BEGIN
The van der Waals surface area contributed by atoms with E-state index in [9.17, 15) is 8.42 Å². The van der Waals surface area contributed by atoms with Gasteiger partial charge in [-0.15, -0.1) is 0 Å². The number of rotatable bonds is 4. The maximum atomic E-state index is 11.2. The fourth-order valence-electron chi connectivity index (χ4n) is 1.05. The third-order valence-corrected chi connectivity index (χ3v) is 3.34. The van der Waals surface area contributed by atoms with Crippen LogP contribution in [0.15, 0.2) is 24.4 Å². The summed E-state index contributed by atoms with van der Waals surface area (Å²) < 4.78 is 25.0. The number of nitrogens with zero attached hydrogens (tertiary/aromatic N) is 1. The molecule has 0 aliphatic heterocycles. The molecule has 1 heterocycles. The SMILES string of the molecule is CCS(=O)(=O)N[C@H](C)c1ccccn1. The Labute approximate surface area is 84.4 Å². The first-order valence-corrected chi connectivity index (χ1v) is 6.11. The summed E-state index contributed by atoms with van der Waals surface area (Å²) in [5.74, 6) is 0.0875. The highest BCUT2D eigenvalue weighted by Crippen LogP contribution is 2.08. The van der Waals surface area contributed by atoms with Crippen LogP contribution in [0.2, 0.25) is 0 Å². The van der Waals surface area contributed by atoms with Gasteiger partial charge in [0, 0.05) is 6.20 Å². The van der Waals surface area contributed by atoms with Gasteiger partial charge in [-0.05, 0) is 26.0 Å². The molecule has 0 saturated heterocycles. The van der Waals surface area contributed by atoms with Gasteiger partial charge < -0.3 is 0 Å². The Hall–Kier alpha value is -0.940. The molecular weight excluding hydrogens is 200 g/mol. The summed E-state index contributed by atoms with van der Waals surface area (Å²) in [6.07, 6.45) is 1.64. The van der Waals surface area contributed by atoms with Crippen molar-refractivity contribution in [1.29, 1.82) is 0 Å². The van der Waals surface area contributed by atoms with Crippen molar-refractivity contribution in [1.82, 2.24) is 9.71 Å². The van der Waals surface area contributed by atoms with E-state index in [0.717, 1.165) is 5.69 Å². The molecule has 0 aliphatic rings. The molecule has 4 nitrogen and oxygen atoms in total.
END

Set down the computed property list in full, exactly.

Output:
The van der Waals surface area contributed by atoms with E-state index in [9.17, 15) is 8.42 Å². The van der Waals surface area contributed by atoms with Gasteiger partial charge in [-0.15, -0.1) is 0 Å². The number of rotatable bonds is 4. The maximum atomic E-state index is 11.2. The fourth-order valence-electron chi connectivity index (χ4n) is 1.05. The third-order valence-corrected chi connectivity index (χ3v) is 3.34. The van der Waals surface area contributed by atoms with Crippen LogP contribution in [0.15, 0.2) is 24.4 Å². The summed E-state index contributed by atoms with van der Waals surface area (Å²) < 4.78 is 25.0. The number of nitrogens with zero attached hydrogens (tertiary/aromatic N) is 1. The molecule has 0 aliphatic heterocycles. The molecule has 1 heterocycles. The SMILES string of the molecule is CCS(=O)(=O)N[C@H](C)c1ccccn1. The Labute approximate surface area is 84.4 Å². The first-order valence-corrected chi connectivity index (χ1v) is 6.11. The summed E-state index contributed by atoms with van der Waals surface area (Å²) in [5.74, 6) is 0.0875. The highest BCUT2D eigenvalue weighted by Crippen LogP contribution is 2.08. The van der Waals surface area contributed by atoms with Crippen LogP contribution in [0.2, 0.25) is 0 Å². The van der Waals surface area contributed by atoms with Gasteiger partial charge in [0, 0.05) is 6.20 Å². The van der Waals surface area contributed by atoms with Gasteiger partial charge in [-0.05, 0) is 26.0 Å². The molecule has 0 saturated heterocycles. The van der Waals surface area contributed by atoms with Gasteiger partial charge < -0.3 is 0 Å². The Hall–Kier alpha value is -0.940. The molecular weight excluding hydrogens is 200 g/mol. The summed E-state index contributed by atoms with van der Waals surface area (Å²) in [6.07, 6.45) is 1.64. The van der Waals surface area contributed by atoms with Crippen molar-refractivity contribution in [1.29, 1.82) is 0 Å². The van der Waals surface area contributed by atoms with Crippen molar-refractivity contribution in [1.82, 2.24) is 9.71 Å². The van der Waals surface area contributed by atoms with E-state index in [0.717, 1.165) is 5.69 Å². The molecule has 0 aliphatic rings. The molecule has 4 nitrogen and oxygen atoms in total.